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Of Hippos and Heroes, Tuesday 24 March

On her arrival from Cape Town this morning, Kai my wife gave me a present of a multi-coloured cloth hippo, the size of a box of tea, made by an abused women’s collective in the karoo. She knows I like hippos, and I shall add this one to my small collection that’s gathering dust on a Highgate window sill. One of these hippo figurines – a small, blue plastic thing with bristles for its base – is for cleaning one’s fingernails. I have no need for it at the moment, however. And that’s because I’ve never had such clean fingernails in my life. They may be chewed down the quick, but they’re pristine.

My remote teaching could have started better. I didn’t add one of my Year 7 groups correctly onto HERO yesterday, so the class (heroes all) have sent me their work on individual emails, which I shall now have to view one by one … and mark one by one. Serves me right. My heart is gladdened by the sight of Walter, my new hippo companion, who sits on my desk, a cheerful symbol of the beautiful things that can happen when the vulnerable are afforded justice.

Of Church and Churchill, Sunday 29 March

A sonnet for the self-isolating. William Wordsworth, who liked to wander outside, lonely as a cloud, thought too much liberty could be a bad thing. He wrote:

“Nuns fret not at their convent’s narrow room;
And hermits are contented with their cells;
And students with their pensive citadels;
Maids at the wheel, the weaver at his loom,
Sit blithe and happy;”

Rather than officiating at the 9.00am service at All Saints Church in Galle, Sri Lanka, I marked “Passion Sunday” by sitting blithely and happily listening to the service on Radio 4.

Brian, a self-isolating friend, called to say he’d celebrated Holy Communion on Zoom, which raises the question, “do you have to be present to partake of the presence?” Some argue that the Eucharist is an ordinance given to all believers by Jesus to remember his sacrifice for us, and to symbolize the new covenant. And communion certainly does involve memorial – we are told by Christ himself to “do this in remembrance of me.”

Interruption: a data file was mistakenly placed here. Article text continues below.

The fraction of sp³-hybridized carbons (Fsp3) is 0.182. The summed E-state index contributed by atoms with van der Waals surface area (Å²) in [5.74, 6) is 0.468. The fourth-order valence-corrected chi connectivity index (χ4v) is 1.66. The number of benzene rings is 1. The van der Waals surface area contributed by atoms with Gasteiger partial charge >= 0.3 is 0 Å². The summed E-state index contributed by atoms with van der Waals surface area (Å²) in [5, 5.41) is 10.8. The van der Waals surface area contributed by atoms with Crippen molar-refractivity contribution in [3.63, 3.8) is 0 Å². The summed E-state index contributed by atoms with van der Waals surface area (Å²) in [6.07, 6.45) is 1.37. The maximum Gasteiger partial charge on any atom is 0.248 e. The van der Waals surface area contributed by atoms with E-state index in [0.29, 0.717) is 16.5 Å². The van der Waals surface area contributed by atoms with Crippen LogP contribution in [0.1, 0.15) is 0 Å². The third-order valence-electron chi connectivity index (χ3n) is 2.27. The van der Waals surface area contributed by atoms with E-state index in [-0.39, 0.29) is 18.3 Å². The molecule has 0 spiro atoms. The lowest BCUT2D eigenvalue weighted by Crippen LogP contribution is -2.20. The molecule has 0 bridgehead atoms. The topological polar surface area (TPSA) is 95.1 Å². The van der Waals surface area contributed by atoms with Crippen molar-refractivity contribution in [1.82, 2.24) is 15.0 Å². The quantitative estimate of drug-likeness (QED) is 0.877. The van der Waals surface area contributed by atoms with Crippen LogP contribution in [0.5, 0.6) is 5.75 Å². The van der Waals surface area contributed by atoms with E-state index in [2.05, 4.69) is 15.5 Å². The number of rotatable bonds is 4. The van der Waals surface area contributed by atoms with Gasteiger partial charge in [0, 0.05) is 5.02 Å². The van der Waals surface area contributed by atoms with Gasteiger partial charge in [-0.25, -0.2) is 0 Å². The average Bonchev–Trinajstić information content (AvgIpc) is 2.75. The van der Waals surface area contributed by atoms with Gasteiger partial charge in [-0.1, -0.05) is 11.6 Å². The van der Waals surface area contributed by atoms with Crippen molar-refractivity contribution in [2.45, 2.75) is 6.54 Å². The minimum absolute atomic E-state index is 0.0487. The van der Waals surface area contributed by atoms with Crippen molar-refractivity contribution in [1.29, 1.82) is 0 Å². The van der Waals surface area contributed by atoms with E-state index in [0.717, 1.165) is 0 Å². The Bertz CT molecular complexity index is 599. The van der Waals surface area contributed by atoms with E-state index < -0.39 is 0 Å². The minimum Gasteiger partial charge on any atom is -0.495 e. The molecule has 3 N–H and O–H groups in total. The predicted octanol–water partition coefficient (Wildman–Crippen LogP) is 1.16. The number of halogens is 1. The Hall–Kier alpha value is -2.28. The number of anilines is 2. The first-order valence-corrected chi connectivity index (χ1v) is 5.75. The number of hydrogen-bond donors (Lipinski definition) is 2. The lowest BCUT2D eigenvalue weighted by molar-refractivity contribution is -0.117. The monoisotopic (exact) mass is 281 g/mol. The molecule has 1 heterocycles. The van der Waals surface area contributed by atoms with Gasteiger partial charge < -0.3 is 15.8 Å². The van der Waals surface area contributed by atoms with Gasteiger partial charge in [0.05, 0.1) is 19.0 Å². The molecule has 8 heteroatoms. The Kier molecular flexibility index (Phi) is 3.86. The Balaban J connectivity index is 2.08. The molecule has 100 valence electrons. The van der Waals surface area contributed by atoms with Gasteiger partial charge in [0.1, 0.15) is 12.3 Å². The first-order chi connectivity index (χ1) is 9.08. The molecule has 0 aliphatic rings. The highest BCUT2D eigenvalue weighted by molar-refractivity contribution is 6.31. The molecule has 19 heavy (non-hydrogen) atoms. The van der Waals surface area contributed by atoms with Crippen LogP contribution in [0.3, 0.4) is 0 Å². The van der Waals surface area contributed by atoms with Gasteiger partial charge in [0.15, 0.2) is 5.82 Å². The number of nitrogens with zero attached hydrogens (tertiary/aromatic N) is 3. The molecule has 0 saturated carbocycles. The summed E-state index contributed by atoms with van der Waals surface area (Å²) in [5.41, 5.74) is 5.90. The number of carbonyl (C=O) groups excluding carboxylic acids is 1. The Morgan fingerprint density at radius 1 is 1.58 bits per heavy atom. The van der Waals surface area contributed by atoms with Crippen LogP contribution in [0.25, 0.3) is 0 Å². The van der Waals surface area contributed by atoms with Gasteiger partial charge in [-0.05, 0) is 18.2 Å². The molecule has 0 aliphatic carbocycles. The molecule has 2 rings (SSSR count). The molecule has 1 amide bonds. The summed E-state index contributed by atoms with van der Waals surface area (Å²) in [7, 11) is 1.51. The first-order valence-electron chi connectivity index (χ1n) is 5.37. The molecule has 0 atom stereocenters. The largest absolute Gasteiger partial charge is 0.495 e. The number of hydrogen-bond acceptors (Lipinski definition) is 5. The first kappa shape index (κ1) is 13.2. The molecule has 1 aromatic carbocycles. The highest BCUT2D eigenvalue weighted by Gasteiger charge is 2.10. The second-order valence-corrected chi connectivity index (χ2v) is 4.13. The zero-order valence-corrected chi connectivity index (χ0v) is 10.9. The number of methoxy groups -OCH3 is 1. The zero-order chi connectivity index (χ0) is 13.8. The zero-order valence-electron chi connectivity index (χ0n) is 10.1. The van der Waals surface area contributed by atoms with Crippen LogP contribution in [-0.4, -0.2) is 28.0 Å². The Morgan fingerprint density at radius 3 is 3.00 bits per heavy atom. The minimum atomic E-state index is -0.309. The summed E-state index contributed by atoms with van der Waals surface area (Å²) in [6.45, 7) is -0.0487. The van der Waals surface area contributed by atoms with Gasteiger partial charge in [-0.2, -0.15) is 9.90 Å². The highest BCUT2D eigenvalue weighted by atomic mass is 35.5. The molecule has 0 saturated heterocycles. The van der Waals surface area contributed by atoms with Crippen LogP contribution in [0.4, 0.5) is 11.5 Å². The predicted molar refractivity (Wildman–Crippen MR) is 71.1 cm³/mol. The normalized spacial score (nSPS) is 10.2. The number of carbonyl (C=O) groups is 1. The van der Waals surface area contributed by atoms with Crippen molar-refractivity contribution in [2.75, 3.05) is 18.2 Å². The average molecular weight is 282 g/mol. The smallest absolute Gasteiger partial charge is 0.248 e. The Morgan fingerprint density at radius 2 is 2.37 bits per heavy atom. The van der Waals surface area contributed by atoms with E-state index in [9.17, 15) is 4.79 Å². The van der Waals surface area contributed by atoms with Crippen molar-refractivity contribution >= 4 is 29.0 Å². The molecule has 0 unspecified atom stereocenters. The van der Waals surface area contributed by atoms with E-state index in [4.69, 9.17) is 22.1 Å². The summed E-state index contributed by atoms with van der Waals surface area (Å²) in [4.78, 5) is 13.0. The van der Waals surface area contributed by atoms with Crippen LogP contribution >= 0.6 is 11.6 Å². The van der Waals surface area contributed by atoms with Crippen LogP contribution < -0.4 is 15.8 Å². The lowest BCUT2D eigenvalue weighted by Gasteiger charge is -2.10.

But from Ephraim to Augustine, all early Christian thinkers see it as something far more than that. It is, rather, a mystical, spiritual medicine that vivifies as it heals its partakers. Virtual church (I gather St Pixels is hugely popular) can be uplifting as it brings people together to remember and give thanks, but it’s literally not the real thing.

Of Neighbours and the NHS, Tuesday 31 March

On our daily walk, Seamus and I came across local examples of neighbourliness – shops offering NHS personnel discounts of up to 50%, free delivery for those who are self-isolating etc. Kai and I ordered some home-made pasta sauce from our local, independent pizza shop. They gave us the opportunity to “pay it forward” and cover the costs of a couple of pizzas for someone working at the local hospital.

In an article in The Guardian this morning, George Monbiot lists how “communities have mobilised where governments have failed” – survival packs in Johannesburg townships, virtual coffee mornings and counselling in Belgrade, balcony bingo in Dublin etc. The pandemic has turned us into better neighbours, he asserts, and he suggests that some people, especially the elderly, might actually “feel less isolated that they have done for years, as their neighbours ensure they are not alone.”

About the author
Father Robert Easton
Former journalist and academic publisher, Father Robert has spent his professional life absorbed by the written word, and he hopes that a short, daily blog will keep him occupied, and connected with the Highgate community that he so loves. He lives in Brighton with Kai, his beautiful wife, and Seamus his scurrilous dog.